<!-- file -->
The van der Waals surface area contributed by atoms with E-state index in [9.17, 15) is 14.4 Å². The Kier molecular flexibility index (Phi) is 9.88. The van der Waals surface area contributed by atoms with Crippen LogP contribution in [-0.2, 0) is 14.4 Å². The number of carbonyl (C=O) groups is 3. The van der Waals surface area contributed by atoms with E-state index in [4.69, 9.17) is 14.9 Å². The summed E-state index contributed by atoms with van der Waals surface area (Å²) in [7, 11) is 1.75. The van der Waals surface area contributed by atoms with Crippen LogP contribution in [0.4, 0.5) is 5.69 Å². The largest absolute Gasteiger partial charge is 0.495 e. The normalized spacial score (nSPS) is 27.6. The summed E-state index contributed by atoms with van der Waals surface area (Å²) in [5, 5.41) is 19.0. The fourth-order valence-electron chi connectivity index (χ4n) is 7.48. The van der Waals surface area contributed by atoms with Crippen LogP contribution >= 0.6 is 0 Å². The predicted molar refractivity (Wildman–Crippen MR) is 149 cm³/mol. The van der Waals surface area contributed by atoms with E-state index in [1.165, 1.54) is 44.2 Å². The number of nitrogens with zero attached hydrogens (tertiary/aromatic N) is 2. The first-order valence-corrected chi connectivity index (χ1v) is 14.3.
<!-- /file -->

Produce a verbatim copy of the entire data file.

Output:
The van der Waals surface area contributed by atoms with E-state index in [9.17, 15) is 14.4 Å². The Kier molecular flexibility index (Phi) is 9.88. The van der Waals surface area contributed by atoms with Crippen LogP contribution in [-0.2, 0) is 14.4 Å². The number of carbonyl (C=O) groups is 3. The van der Waals surface area contributed by atoms with E-state index in [4.69, 9.17) is 14.9 Å². The summed E-state index contributed by atoms with van der Waals surface area (Å²) in [7, 11) is 1.75. The van der Waals surface area contributed by atoms with Crippen LogP contribution in [0.4, 0.5) is 5.69 Å². The largest absolute Gasteiger partial charge is 0.495 e. The normalized spacial score (nSPS) is 27.6. The summed E-state index contributed by atoms with van der Waals surface area (Å²) in [5, 5.41) is 19.0. The fourth-order valence-electron chi connectivity index (χ4n) is 7.48. The van der Waals surface area contributed by atoms with Crippen LogP contribution >= 0.6 is 0 Å². The predicted molar refractivity (Wildman–Crippen MR) is 149 cm³/mol. The van der Waals surface area contributed by atoms with E-state index in [1.165, 1.54) is 44.2 Å². The number of nitrogens with zero attached hydrogens (tertiary/aromatic N) is 2. The first-order valence-corrected chi connectivity index (χ1v) is 14.3.